Kentucky Reaches Settlement with Coal Company Over Water Violations

Kentucky has reached a settlement with a coal company accused of thousands of violations of the Clean Water Act.

The Kentucky Energy Environment Cabinet, International Coal Group and environmental interveners all agreed to the settlement, which was finalized today. ICG was charged with inaccurately reporting pollution discharge data from several of its mines in eastern Kentucky. The intervening groups—which include Appalachian Voices, Kentuckians for the Commonwealth and Riverkeeper Alliance—found identical data in months of reports, and suggested the company had copied and pasted the numbers rather than conducted the required monitoring.

The provisions of the settlement are the same as what WFPL reported last month, based on a status report submitted by the Kentucky Department for Environmental Protection. ICG will pay $575,000 in civil penalties, which it can choose to have directed toward supplemental environmental programs that benefit water quality in eastern Kentucky.

The company also has to implement a corrective action plan, to ensure that similar violations don’t happen again. ICG’s mine discharges will also be subjected to third party monitoring, to ensure the company is submitting accurate data to the state. All the terms still have to be approved by the judge.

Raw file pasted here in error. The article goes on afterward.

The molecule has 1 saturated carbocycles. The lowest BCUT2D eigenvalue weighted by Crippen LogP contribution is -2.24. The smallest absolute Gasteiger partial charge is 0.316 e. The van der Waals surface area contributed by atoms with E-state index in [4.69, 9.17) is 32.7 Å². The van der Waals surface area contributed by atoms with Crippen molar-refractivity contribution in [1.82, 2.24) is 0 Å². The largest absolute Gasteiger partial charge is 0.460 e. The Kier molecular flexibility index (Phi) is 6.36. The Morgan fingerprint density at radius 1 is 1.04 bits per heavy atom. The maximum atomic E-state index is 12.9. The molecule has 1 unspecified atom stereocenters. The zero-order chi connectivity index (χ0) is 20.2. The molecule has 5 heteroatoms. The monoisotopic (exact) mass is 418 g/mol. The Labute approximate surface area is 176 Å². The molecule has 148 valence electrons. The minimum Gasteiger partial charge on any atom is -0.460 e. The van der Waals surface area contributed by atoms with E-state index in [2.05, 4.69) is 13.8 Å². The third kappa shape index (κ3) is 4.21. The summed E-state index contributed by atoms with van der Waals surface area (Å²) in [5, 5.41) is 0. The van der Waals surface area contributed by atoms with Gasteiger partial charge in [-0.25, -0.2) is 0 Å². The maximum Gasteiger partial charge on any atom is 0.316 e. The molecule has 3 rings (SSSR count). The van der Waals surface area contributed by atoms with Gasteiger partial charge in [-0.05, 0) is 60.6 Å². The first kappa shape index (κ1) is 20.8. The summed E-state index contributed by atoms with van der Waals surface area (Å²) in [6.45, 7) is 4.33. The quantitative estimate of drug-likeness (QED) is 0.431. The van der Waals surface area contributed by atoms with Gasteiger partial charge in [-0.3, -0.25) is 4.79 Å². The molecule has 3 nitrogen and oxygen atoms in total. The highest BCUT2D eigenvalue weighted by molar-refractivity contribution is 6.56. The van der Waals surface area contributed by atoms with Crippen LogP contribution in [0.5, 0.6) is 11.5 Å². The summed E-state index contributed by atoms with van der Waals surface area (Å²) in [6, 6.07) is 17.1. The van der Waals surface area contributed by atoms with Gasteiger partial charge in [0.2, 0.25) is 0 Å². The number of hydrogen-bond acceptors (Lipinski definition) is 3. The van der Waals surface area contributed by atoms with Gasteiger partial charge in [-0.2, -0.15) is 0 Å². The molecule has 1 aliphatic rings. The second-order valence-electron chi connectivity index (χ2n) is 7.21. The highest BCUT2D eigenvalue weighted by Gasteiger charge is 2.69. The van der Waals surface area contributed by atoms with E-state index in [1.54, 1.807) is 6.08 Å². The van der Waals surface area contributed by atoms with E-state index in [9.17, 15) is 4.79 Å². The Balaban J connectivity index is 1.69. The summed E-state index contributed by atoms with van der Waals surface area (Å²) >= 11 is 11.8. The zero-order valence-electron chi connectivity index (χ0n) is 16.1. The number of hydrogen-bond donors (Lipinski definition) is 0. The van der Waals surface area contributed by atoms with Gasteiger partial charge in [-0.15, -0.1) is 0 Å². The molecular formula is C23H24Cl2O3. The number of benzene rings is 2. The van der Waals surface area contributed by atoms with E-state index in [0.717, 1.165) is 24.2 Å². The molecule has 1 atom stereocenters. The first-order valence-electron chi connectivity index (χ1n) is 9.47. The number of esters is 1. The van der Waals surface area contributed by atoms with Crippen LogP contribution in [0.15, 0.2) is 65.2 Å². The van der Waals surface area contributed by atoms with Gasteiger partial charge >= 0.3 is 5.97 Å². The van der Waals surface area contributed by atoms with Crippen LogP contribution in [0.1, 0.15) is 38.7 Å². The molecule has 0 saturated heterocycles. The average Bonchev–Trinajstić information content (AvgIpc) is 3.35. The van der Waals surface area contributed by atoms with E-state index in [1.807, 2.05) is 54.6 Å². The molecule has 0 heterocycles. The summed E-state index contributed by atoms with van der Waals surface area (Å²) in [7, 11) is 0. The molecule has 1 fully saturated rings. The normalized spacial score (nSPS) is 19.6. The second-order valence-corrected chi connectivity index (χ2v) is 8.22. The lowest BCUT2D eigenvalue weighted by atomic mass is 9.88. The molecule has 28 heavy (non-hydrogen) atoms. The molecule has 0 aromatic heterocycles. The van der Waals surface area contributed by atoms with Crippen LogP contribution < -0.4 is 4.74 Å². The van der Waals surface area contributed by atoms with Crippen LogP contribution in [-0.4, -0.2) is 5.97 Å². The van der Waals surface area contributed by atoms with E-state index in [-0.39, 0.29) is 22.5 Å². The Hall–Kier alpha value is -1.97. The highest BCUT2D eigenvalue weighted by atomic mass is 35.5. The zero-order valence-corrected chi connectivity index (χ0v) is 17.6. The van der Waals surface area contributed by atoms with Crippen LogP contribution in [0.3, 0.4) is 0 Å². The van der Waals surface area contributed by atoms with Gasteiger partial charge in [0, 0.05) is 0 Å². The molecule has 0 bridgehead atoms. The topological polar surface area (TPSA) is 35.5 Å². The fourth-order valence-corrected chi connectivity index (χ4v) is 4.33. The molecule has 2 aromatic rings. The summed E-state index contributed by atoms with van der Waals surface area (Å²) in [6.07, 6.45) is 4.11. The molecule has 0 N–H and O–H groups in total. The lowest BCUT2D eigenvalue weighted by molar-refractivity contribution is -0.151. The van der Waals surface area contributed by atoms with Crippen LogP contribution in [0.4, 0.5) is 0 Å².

Originally, the case was just between the coal companies and the commonwealth. But after the Kentucky Energy and Environment Cabinet fined both ICG and Frasure Creek (which isn’t included in this settlement) $660,000 collectively, the environmental groups petitioned to intervene in the case. The state resisted, but Franklin Circuit Court Judge Phillip Shepard ruled the groups could intervene.

This current settlement only involves ICG. Last month, DEP Commissioner Bruce Scott said a settlement with Frasure Creek is further off, because the company is having financial problems and Scott says the first priority is making sure the company meets its obligations to reclaim former mine sites in Kentucky.

Erica Peterson

Erica Peterson reports on energy and the environment for WFPL.

@ericampeterson

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